The freshly-minted boss of the Lopez business group always felt insecure in the company of his peers in the top rung of the local business scene.
But bilyonaryo Fedrico “Piki” Lopez has no regrets about leaving Cambridge too soon three decades ago because it made him a better manager and a more enlightened person.
“You’ll find this odd but despite the warmth I’ve always experienced from fellow businessmen and the business organizations I belong to, I’ve always felt like an outsider or outlier in the world of Philippine business,” said Lopez in his acceptance speech as Management Man of the Year of MAP (Management Association of the Philippines).
“Part of this likely stems from a lingering regret I’ve harbored that I never finished my Harvard MBA. After I prematurely left campus in 1988 and joined my father in the task of rebuilding a near-bankrupt FPH (First Philippine Holdings), I thought I’d return to complete my studies after three to four years in the business world,” he added.
Lopez is a BA (cum laude) from the University of Pennsylvania with a double major in Economics and International Relations.
Lopez, who admitted to getting bored with classes which showed in his “unexceptional grades and academic struggles”, said working alongside his father, Oscar Lopez, made him forget about Harvard.
“The situations I encountered at work convinced me that immersion in the world of real-life business was better for my development than interrupting it with another year of school. I never resolved whether I’d done the right thing and spent the last 33 years without the three letters ‘MBA’ embossed on my CV and wondering whether I’d just squandered an opportunity not available to many,” Lopez said.
Lopez said he was blessed to have been given an active role or a front-row seat to the Lopez group’s defining moments in the last three decades such as:
• the birth of the Philippine natural gas industry with Malampaya, its impending sunset, and of course the eventual birth of a new one involving LNG (liquefied natural gas).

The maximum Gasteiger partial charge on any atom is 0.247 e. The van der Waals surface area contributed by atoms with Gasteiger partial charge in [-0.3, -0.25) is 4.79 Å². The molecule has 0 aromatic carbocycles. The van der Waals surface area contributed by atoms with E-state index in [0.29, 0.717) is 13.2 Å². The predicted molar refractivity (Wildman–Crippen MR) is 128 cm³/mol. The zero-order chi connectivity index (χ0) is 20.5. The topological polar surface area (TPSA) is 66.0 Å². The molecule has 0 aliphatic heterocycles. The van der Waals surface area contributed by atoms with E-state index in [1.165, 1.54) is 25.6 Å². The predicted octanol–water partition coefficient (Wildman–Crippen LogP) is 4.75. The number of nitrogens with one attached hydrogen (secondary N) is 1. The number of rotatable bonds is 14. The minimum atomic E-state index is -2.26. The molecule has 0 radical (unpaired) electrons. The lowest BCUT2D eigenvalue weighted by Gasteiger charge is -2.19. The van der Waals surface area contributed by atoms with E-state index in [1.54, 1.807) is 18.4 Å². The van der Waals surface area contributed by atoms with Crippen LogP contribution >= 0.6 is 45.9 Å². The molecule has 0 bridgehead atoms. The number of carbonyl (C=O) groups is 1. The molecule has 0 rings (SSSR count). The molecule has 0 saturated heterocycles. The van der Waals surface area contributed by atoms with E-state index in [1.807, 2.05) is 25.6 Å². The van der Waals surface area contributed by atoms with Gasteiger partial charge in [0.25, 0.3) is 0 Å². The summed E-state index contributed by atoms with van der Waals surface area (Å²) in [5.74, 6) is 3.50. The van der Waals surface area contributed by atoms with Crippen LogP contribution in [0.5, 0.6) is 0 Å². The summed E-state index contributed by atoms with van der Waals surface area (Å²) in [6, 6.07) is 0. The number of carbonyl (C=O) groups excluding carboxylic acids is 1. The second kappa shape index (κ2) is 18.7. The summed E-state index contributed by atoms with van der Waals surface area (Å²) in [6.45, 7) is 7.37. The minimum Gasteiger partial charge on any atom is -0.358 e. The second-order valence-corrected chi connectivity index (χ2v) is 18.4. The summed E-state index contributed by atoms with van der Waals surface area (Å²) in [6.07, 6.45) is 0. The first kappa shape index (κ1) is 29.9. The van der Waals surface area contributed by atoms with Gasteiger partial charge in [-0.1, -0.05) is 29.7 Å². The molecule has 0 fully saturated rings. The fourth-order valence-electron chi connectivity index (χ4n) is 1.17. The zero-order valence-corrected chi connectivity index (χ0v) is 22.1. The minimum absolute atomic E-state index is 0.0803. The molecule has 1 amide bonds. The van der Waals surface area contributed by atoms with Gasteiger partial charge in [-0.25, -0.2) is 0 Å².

• The privatization and deregulation of the country’s power industry following the passage of EPIRA (Electric Power Industry Reform Act).
• The acquisition and transformation of world geothermal leader Energy Development Corporation.
• The near-death experience of the Lopez group in 1999-2009 when, because of massive debts and regulatory problems, its stock price plummeted to 8 centavos per share in 2002 from a high of P15.55 in 1993.
• The turnaround and success of our North Luzon Expressway toll road project in 2005.
• The group’s resuscitation following the sale of MNTC (Manila North Tollways Corp). in August 2008 and the sale of Meralco to Salim-Metro Pacific and JG Summit in 2009.
“After today, thanks to MAP, the three letters ‘MMY’ more than make up for that and resolve this unfinished goal in my mind once and for all,” said Lopez.
He said his father, a Harvard alumni and MMY awardee, was a man of few words and was thrifty with giving out praise.
“He rarely ever displays his approval (only his disapproval, and on that we’d get an earful) but he led us powerfully through his simplicity and his example,” Lopez said.
“No one has influenced me and what First Philippine Holdings (FPH) is today more than him: his values, discipline, love for nature, zest for learning, his passion for social justice and his zeal for health and wellness,” he added
The 59-year old scuba diver was selected MMY for his passionate push towards a low-carbon economy, for steering FPH (where he is chairman and CEO) to new heights and “for setting an example for Filipino managers through a track record of integrity, entrepreneurial excellence, professional competence and great leadership in his management career.”